gnf_ireland

Frequent Poster
Messages
1,317
I only see 92k and not the 92k + the interest which for me is ~an extra 26k according to DrCalculator.
Correct - and obviously pointing out it is also 26k after tax as well - so you probably have to earn 50k to pay it !

Expenses are relatively low to be honest - I reckon we could get by on 20k-22k per year at the moment.
If you can get by on 22k a year, having 111k on deposit while paying 3.7% on the mortgage is definitely not good financial sense. This roughly 5 years expenses sitting on deposit

Before I make a final recommendation, I should ask the state of your pension fund and how you are fixed, as you can still make a pension payment for 2017 if you are not maxing it out. That may also make sense given other considerations (i.e. mortgage under control)

Not too sure about skills as I'm a bit pigeon holed but could lie and make it look good
Might be worth looking at how that can be addressed in the medium term and if you need to keep a reserve in place to allow reskilling (i.e. number of courses etc)

If you needed an overdraft of 50k how much would you pay in interest ? A lot more than 3.7%. Paying off now may leave you vulnerable in a few years.
This is why I specifically asked about the cost of living an the security of the job. However, if there are general other concerns such as car needing replacement etc, then this should be factored into it. But yes, if you take a conservative view, then keep it on deposit and pay 3.7% on the basis you may need the funds in the future for some unplanned event.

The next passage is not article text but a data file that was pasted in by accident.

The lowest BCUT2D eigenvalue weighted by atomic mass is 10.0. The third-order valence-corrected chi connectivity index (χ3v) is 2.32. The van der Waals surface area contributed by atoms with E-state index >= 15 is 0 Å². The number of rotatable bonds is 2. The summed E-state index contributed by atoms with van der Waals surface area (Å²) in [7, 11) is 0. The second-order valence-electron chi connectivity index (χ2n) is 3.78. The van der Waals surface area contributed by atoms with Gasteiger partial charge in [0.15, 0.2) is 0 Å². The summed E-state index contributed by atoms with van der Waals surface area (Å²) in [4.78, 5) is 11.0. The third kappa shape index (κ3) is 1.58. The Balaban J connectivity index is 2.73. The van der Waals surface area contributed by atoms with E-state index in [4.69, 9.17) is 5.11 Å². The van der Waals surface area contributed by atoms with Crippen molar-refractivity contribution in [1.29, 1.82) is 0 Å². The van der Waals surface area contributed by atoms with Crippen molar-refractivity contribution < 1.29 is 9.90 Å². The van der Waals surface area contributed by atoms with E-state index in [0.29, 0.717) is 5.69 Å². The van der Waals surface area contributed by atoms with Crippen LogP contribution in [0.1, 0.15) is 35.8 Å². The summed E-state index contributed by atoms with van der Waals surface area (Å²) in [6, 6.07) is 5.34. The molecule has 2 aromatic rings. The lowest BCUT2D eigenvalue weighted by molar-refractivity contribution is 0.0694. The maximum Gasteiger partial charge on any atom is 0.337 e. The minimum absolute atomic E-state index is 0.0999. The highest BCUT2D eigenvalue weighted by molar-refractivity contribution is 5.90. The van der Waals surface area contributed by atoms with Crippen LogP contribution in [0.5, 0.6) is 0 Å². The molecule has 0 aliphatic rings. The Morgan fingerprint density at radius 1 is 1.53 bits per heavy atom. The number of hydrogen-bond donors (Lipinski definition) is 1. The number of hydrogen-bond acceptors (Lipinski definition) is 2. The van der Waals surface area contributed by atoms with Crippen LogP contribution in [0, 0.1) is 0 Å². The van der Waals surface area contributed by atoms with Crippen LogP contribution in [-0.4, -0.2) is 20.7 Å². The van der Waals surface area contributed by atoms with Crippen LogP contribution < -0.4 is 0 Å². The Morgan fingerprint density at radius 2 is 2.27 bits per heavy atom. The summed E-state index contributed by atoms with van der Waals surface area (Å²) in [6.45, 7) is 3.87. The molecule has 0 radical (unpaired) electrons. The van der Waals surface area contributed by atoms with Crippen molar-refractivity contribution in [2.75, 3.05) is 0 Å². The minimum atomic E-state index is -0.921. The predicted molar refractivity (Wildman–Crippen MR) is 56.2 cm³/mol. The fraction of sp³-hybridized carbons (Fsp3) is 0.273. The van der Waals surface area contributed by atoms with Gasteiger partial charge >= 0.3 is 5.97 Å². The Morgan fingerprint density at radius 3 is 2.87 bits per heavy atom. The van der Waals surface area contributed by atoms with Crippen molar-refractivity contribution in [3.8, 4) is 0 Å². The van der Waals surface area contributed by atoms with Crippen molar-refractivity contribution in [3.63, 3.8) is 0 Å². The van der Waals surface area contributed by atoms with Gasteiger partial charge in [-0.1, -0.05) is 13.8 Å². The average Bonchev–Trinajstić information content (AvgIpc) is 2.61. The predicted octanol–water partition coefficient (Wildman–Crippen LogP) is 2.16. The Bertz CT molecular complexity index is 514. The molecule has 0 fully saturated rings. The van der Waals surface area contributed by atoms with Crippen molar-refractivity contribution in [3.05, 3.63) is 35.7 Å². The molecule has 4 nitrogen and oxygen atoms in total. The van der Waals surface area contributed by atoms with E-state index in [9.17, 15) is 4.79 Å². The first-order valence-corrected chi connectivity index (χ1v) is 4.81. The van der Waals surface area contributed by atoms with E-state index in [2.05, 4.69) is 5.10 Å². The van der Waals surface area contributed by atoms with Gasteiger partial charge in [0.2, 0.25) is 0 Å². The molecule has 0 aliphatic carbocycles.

One final element on this, if you believe for example that we are due a crash sometime soon and properly may drop considerably and this would create an investment opportunity for you, then there is also a case to hold liquid cash. In this case, cash would be king as banks would not lend in such scenarios. However, that kind of advice would be difficult to give without fully understanding your financial situation, your risk profile and your expectations on financial returns.
 

Jamesc007

New Member
Messages
4
I'd go half-way and pay off 50k off the mortgage. Then I would see if I can save that 20k you mention. If you do then pay that off next year. If you needed an overdraft of 50k how much would you pay in interest ? A lot more than 3.7%. Paying off now may leave you vulnerable in a few years. Just my tuppence ...
This is something I have looked at. If I paid off 60k now coupled with increasing monthly repayments by 500 I would only pay ~1600 in interest. I could live with this as it would also leave me with more of a buffer to future downturns as gnf_ireland has suggested. But also, as you alluded to, I am planning some house upgrades in the near future and do not want to have to dip down near my "rainy day fund".